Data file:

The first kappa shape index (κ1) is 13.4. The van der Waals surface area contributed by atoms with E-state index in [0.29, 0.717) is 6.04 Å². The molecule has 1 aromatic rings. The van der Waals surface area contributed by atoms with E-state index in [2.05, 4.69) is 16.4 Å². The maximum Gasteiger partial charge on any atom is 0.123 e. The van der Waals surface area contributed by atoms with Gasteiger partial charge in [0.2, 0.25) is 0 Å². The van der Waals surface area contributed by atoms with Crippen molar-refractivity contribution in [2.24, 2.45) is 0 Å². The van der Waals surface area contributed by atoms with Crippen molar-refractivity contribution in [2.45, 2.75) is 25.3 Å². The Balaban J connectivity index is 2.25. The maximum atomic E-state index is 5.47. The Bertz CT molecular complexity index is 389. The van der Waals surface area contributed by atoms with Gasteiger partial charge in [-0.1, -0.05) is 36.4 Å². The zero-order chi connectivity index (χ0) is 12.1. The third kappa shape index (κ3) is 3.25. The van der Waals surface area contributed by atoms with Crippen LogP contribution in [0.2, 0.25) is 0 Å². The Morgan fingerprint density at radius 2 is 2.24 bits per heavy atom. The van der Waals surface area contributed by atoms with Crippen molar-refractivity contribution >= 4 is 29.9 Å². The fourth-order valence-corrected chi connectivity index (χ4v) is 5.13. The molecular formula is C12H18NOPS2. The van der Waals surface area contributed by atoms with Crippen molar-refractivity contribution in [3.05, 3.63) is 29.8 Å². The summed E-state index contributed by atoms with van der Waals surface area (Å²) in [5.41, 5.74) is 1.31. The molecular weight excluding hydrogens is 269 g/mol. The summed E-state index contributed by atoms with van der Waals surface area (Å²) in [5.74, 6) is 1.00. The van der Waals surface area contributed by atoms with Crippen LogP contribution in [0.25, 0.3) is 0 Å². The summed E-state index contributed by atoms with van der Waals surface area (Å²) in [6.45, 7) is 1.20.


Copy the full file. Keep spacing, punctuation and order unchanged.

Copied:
The first kappa shape index (κ1) is 13.4. The van der Waals surface area contributed by atoms with E-state index in [0.29, 0.717) is 6.04 Å². The molecule has 1 aromatic rings. The van der Waals surface area contributed by atoms with E-state index in [2.05, 4.69) is 16.4 Å². The maximum Gasteiger partial charge on any atom is 0.123 e. The van der Waals surface area contributed by atoms with Gasteiger partial charge in [0.2, 0.25) is 0 Å². The van der Waals surface area contributed by atoms with Crippen molar-refractivity contribution in [2.24, 2.45) is 0 Å². The van der Waals surface area contributed by atoms with Crippen molar-refractivity contribution in [2.45, 2.75) is 25.3 Å². The Balaban J connectivity index is 2.25. The maximum atomic E-state index is 5.47. The Bertz CT molecular complexity index is 389. The van der Waals surface area contributed by atoms with Gasteiger partial charge in [-0.1, -0.05) is 36.4 Å². The zero-order chi connectivity index (χ0) is 12.1. The third kappa shape index (κ3) is 3.25. The van der Waals surface area contributed by atoms with Crippen LogP contribution in [0.2, 0.25) is 0 Å². The Morgan fingerprint density at radius 2 is 2.24 bits per heavy atom. The van der Waals surface area contributed by atoms with Crippen molar-refractivity contribution >= 4 is 29.9 Å². The fourth-order valence-corrected chi connectivity index (χ4v) is 5.13. The molecular formula is C12H18NOPS2. The van der Waals surface area contributed by atoms with Crippen molar-refractivity contribution in [3.05, 3.63) is 29.8 Å². The summed E-state index contributed by atoms with van der Waals surface area (Å²) in [5.41, 5.74) is 1.31. The molecular weight excluding hydrogens is 269 g/mol. The summed E-state index contributed by atoms with van der Waals surface area (Å²) in [5.74, 6) is 1.00. The van der Waals surface area contributed by atoms with Crippen LogP contribution in [0.25, 0.3) is 0 Å². The summed E-state index contributed by atoms with van der Waals surface area (Å²) in [6.45, 7) is 1.20.